Shubhachandrāchārya, in the Jñānārṇava, defines meditation as “holding one-pointed attention is called meditation by the wise. Meditation is that state in which the mind is established only in the object of its deliberation, and its fluctuations are stopped.”
The Jñānārṇava explains that the way to achieve this stillness is through listening intently to the unstruck Sound:
In order to make the mind absolutely motionless, after achieving concentration, one should contemplate successively upon increasingly subtler Sound, as if contemplating on the tip of a hair. One should contemplate from subtle to even more subtle sound and finally upon the most subtle unstruck Sound.
This divine Sound is praised in many of the Jain sacred texts. For example, in Amritanādopanishad it says:
This Melody (nāda), called praṇava, is not produced by external effort. It is not lettered sound made up either of consonants or vowels. It is also not pronounced through the throat, palate, lips, or nose. It is not brought forth by the cerebrum. It cannot be uttered through the dental space between two lips. It is that divine Sound which can never be destroyed, i.e., it remains ever-present in the form of unmanifested Melody. Therefore, [in order to still the mind] one should devote oneself to the practice of listening to praṇava with restraint and should keep the mind ever absorbed in the Melody.
Similarly, the Ādi Purāṇa describes:
Celestial drums were resounding in the sky with sweet melody. [From] all directions, a canopy of sound produced by a symphony of drums, tabors, conches, and trumpets was forming a mantle over the heavenly skies.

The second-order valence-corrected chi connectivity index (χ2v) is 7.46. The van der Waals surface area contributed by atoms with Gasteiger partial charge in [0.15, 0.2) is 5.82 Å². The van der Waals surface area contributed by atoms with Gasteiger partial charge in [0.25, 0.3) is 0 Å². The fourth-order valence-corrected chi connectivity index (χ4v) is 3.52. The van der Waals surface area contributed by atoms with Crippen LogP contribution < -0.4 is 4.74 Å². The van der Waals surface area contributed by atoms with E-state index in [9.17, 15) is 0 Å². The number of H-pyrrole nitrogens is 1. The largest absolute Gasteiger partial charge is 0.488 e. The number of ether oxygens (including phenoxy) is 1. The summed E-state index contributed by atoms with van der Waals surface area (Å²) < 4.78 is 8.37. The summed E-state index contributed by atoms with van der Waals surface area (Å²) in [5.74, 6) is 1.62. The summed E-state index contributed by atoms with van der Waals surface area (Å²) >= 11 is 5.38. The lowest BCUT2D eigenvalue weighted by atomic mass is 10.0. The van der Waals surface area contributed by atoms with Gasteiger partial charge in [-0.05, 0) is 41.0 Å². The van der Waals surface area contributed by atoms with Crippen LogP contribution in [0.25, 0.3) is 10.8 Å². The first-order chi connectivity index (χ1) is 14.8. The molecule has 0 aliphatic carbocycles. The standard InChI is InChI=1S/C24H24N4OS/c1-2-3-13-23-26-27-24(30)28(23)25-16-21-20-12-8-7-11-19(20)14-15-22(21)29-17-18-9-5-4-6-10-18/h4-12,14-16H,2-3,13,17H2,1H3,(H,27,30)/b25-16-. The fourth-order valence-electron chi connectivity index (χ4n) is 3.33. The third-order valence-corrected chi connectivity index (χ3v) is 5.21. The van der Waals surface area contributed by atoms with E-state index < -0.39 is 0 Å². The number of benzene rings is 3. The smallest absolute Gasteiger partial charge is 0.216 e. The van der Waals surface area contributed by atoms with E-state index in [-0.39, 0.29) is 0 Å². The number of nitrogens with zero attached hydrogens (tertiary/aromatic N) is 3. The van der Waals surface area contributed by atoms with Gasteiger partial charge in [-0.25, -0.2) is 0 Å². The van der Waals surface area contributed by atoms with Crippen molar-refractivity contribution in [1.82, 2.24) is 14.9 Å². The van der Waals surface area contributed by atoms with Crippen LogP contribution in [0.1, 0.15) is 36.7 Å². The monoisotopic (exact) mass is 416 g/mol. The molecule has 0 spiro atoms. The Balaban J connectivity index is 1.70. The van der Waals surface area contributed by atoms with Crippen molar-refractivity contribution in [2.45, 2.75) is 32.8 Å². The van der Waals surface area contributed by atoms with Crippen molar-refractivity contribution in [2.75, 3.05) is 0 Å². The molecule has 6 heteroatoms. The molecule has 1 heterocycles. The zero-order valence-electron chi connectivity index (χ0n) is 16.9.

And the Mahāpurāṇa of Jainism speaks of “A great divine Sound endowed with exceeding excellence, resembling the thundering of clouds … dissolving the darkness of delusion from the minds of aspirants of liberation and … splendorous like the radiance of the sun.”
Liberation through meditation is, as the Jñānārṇava points out, dependent on purifying the mind:
A person who wishes to be truly liberated without purifying his mind is only drinking water from the river of a mirage. How can there be water in a mirage? Likewise, how can there be liberation without purity of the mind?
To purify the mind, non-violence is vitally important. The principle of non-violence applies to thoughts and words, as well as to deeds. It applies to non-violence toward all creatures but also towards oneself. The Jñānārṇava teaches:
Just as nothing in this universe is smaller than an atom or more expansive than the sky, so also there is no religious principle greater than the religious vow of non-violence. There is a world-famous saying that ‘non-violence is the greatest dharma (religious principle), and violence is condemned everywhere.’ Non-violence … offers happiness, welfare, and prosperity, which cannot be obtained through penance, the study of scriptures, and the observance of moral injunctions and prohibitions, because among all components of religion, non-violence alone is the foremost.
Therefore, expressing one of the core values of Jainism, the Jñānārṇava insists that it is essential to adopt an attitude of compassion and friendliness toward all, along with a desire to protect them:
O soul! Put aside your carelessness; and to have the purity of your thoughts, look upon the multitude of living beings with a brotherly attitude [considering them to be your brother, well-wisher, and friend]. In other words, have no animosity against any being; have a friendly attitude toward all, and be prepared to protect all with your thoughts, words and deeds.